1/6 A vs Epping ?
8/6 H Midland Rovers 6?-3 Mernda 4-13 Won
15/6 H vs Wandong ?
22/6 A vs Reservoir ?
29/6 H Midland Rovers 5-4 Whittlesea 4-8 Won
6/7 H Midland Rovers 4-7 Donnybrook 4-5 Won
13/7 H vs Arthurs Creek ?
20/7 H vs Epping ?
27/7 A Mernda 8-12 Midland Rovers 3-4 Lost
3/8 A vs Donnybrook ?
several of the above 1929 (Unknown results) Midland Rovers likely Lost
10/5 vs Donnybrook Won
17/5 H Midland Rovers 5-_ Mernda 4-6 Won
24/5 A Midland Rovers (52 pts) South Morang (32 pts) Won
31/5 A * Whittlesea 6-6 Midland Rovers 6-4 Lost
* have also seen a report of this match that says Midland Rovers won, with no other details
7/6 A Epping defeated Midland Rovers by 5 pts Lost
14/6 H Midland Rovers defeated Arthurs Creek Won
21/6 A Kinglake 6-2 Midland Rovers 3-6 Lost
this was the Kinglake teams first win for the season (scores also found reported as 7-3 to 6-2)
28/6 A vs Reservoir ?
12/7 Midland Rovers defeated Donnybrook by 5 pts Won
19/7 A Midland Rovers 7-5 Mernda 5-11 Won
26/7 H Midland Rovers defeated South Morang by 9 goals Won
2/8 No matches due to Hartley Shield matches (Association wanted to field their strongest team)
9/8 No matches due to Hartley Shield matches (Association wanted to field their strongest team)
16/8 A Arthurs Creek 6-10 Midland Rovers 3-6 Lost
23/8 H Midland Rovers 16-19 Kinglake 3-1 Won
KFP gives the margin as 8 goals
30/8 H Midland Rovers vs Reservoir Match Abandoned *
* the match was abandoned due to spectators rushing onto ground just before half time) – the BEFA possibly later awarded the match to Reservoir ?
6/9 Whittlesea 5-18 Midland Rovers 4-2 Lost
13/9 H Epping 8-12 Midland Rovers 6-8 Lost
20/9 ? H Midland Rovers 5-4 Whittlesea 4-8 Won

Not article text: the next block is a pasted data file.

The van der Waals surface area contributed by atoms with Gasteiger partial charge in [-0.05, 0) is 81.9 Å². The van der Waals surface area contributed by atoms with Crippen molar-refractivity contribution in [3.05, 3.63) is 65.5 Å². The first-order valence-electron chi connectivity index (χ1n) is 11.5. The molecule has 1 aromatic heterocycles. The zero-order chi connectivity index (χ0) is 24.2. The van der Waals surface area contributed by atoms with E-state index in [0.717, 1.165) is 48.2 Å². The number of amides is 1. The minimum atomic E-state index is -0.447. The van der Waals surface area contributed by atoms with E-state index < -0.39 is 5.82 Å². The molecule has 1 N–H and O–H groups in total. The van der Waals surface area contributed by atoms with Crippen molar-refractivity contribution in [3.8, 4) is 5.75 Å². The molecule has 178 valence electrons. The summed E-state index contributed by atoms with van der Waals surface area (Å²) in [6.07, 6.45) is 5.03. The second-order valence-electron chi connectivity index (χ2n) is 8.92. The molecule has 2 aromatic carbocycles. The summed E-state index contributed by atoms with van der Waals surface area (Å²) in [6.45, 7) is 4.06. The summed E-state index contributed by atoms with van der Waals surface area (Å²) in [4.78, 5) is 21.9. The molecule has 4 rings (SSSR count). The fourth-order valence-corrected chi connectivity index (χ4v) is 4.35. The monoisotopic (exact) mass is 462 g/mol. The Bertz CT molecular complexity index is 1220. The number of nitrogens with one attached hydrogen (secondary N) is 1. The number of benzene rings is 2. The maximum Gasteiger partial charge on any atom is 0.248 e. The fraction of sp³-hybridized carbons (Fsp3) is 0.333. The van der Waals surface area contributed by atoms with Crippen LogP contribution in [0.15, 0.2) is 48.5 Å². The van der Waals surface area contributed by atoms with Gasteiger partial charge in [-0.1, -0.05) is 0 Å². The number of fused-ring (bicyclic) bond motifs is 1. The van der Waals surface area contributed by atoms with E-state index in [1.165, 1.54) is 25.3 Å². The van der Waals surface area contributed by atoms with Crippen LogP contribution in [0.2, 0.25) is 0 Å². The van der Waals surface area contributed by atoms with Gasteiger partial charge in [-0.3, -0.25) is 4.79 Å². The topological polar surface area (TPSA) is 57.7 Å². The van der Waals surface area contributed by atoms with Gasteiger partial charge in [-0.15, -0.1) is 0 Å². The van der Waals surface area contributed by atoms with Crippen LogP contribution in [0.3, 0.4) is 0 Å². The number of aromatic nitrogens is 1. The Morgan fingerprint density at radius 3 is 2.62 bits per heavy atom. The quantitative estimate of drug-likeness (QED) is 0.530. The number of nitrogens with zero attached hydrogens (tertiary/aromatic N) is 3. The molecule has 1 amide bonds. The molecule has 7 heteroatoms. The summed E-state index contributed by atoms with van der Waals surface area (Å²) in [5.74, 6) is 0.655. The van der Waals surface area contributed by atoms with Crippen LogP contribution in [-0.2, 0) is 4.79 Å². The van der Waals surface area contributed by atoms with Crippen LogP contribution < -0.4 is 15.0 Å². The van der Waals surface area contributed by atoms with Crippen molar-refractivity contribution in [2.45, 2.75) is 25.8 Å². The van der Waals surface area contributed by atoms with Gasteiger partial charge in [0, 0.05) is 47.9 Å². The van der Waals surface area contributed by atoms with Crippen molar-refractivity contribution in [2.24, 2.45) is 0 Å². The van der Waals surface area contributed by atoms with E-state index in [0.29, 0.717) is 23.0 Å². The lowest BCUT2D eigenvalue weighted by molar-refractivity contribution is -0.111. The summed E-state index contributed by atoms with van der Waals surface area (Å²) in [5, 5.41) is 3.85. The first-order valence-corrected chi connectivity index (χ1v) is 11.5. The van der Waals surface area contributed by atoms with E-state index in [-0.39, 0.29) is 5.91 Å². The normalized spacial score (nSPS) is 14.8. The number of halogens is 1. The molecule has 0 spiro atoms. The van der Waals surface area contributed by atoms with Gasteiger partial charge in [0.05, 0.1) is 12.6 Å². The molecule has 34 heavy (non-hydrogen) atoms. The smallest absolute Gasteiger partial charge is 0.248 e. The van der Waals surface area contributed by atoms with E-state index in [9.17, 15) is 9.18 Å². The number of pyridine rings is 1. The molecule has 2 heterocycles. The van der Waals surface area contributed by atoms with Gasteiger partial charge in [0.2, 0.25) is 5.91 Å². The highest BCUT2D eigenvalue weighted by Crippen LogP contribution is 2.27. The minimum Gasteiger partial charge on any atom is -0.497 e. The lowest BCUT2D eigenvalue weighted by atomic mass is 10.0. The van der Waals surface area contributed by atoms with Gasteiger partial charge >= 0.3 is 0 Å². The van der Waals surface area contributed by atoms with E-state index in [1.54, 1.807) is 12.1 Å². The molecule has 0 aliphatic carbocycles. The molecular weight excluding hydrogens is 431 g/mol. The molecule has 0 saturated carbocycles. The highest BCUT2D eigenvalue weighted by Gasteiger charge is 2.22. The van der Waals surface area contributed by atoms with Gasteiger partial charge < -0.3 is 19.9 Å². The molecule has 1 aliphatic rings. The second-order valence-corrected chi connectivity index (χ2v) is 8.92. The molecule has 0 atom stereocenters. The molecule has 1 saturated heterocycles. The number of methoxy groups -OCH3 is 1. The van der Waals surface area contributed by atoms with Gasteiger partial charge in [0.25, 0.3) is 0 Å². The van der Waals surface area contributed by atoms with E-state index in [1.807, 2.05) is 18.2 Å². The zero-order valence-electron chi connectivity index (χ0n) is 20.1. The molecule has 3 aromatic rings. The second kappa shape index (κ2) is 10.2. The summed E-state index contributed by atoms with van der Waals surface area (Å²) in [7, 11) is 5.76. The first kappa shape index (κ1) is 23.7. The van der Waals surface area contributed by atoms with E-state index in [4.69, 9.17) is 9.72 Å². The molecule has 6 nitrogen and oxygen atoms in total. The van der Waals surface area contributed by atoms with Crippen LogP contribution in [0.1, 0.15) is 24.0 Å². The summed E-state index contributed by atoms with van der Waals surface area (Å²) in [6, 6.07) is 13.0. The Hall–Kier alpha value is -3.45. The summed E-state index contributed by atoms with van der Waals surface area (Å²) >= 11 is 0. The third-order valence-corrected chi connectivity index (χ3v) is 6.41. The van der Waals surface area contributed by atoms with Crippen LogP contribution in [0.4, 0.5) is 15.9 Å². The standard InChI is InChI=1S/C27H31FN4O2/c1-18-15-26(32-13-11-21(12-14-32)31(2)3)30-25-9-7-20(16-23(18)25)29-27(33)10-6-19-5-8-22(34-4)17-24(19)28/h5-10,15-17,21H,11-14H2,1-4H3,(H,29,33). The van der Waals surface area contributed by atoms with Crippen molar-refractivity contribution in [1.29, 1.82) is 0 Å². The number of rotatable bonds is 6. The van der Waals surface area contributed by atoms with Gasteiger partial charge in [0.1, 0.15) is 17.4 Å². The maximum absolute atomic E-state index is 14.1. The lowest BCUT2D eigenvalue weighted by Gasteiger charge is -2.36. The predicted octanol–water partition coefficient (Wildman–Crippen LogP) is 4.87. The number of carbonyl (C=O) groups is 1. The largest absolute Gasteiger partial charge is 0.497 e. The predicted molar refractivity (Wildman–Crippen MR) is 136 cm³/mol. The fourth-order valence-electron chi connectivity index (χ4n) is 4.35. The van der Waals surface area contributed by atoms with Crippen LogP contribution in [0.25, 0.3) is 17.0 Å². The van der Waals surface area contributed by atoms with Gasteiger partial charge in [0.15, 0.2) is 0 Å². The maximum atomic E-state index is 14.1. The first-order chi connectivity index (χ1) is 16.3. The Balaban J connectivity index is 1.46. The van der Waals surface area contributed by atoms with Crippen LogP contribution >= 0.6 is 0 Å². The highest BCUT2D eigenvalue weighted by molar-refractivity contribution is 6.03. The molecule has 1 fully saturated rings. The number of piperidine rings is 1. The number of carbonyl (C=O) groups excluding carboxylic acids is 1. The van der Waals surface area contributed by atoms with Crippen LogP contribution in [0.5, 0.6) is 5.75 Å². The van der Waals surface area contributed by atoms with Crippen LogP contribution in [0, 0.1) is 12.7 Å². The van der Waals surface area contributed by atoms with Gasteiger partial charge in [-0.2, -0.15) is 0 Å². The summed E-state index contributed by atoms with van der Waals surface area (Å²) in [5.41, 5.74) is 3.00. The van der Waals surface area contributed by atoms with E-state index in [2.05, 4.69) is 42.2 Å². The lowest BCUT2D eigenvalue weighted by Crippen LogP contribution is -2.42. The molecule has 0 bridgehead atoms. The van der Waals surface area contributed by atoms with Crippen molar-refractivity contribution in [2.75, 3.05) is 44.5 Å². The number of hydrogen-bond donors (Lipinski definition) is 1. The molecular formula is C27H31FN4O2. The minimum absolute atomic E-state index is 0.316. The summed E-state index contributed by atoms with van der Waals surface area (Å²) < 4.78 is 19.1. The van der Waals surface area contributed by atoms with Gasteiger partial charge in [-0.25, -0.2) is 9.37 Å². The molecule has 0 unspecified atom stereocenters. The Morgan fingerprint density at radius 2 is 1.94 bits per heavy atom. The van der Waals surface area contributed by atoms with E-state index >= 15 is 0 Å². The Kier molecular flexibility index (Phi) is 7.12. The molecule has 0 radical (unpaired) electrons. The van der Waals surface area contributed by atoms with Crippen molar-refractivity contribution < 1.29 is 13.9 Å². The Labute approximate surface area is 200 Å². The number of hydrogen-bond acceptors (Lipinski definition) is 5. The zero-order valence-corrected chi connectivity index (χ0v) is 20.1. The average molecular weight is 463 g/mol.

Date ? BYE
S-F at ? Epping 21-17 Midland Rovers 6-8 Lost
(Epping score also recorded as 20-18)
Midland Rovers did not reform (disbanded) for 1931 season
KNOWN GROUNDS (subject to possible corrections*) –
1927 Inverlochy Castle Hotel Wallan – North side of Laffans’ Hotel
1928 Railway Reserve at Wallan East and Wallan Recreation Reserve
1929 Inverlochy Castle Hotel, Wallan – North side of Laffans’ Hotel & Railway Reserve at Wallan East
1930 Inverlochy Castle Hotel, Wallan – North side of Laffans’ Hotel
NB: * there may have been games played in other seasons at the Railway Reserve at Wallan East and Wallan Recreation Reserve
Major OFFICE BEARERS –
Season Position Coach President Secretary Delegates
1927 Third J Johnston ? J Butler ?
1928 Runners-Up J Johnston ? J Laffan (Jack) ?
1929 Sixth J Johnston G Manthorpe J Laffan (Jack) J Butler, J Johnston, J Laffan
1930 Fourth J Johnston ? ? ?
1929 P Kenny, T Aungier, PA Wedding
1928 J (Jack) Laffan – was a Bourke-Evelyn Association Tribunal Member
MIDLAND ROVERS FC – Match Statistics
HIGHEST SCORE – FOR
16-19-115 vs Kinglake at Wallan East 1930
12-17-89 vs Hurstbridge at Hurstbridge 1927
LOWEST SCORE – FOR
2-8-20 vs Whittlesea at Whittlesea 1927
HIGHEST SCORE – AGAINST
21-17-143 by Epping 1930 S-F
17-12-114 by Epping at Whittlesea 1928 FINAL
LOWEST SCORE – AGAINST
0-3-3 by South Morang at Wallan East 1927
RESULTS (won/Loss record)
RESULTS against each opposition Team (1927-1930)
The results (not necessarily the exact final scores) are believed to be known for 53 of the 63 matches that the Midland Rovers are believed to have played in over four seasons.
Unknown results: 1928 – 7/7 H vs Epping 1929 – 18/5 vs Wandong 25/5 A vs Arthurs Creek 1/6 A vs Epping 15/6 H vs Wandong 25/6 A vs Reservoir 13/7 H vs Arthurs Creek 20/7 H vs Epping 3/8 A vs Donnybrook 1930 – 28/6 A vs Reservoir = 10 matches. Of these 10 matches (which includes 8 games from a poor 1929 season) in all likelihood Midland Rovers would have won only 4 or 5 of all these games in total.
Aside from Epping having won at Wallan, the only other team to record an on-field win at Wallan was Whittlesea with their single success in 1930. Reservoir likely obtained that one win also at Wallan (via a BEFA Delegates determination) in 1930 with the half time abandoned game due to the crowd invading the ground. The results of 4 other home games are also not known.
Bourke –Evelyn Football Association Premiership List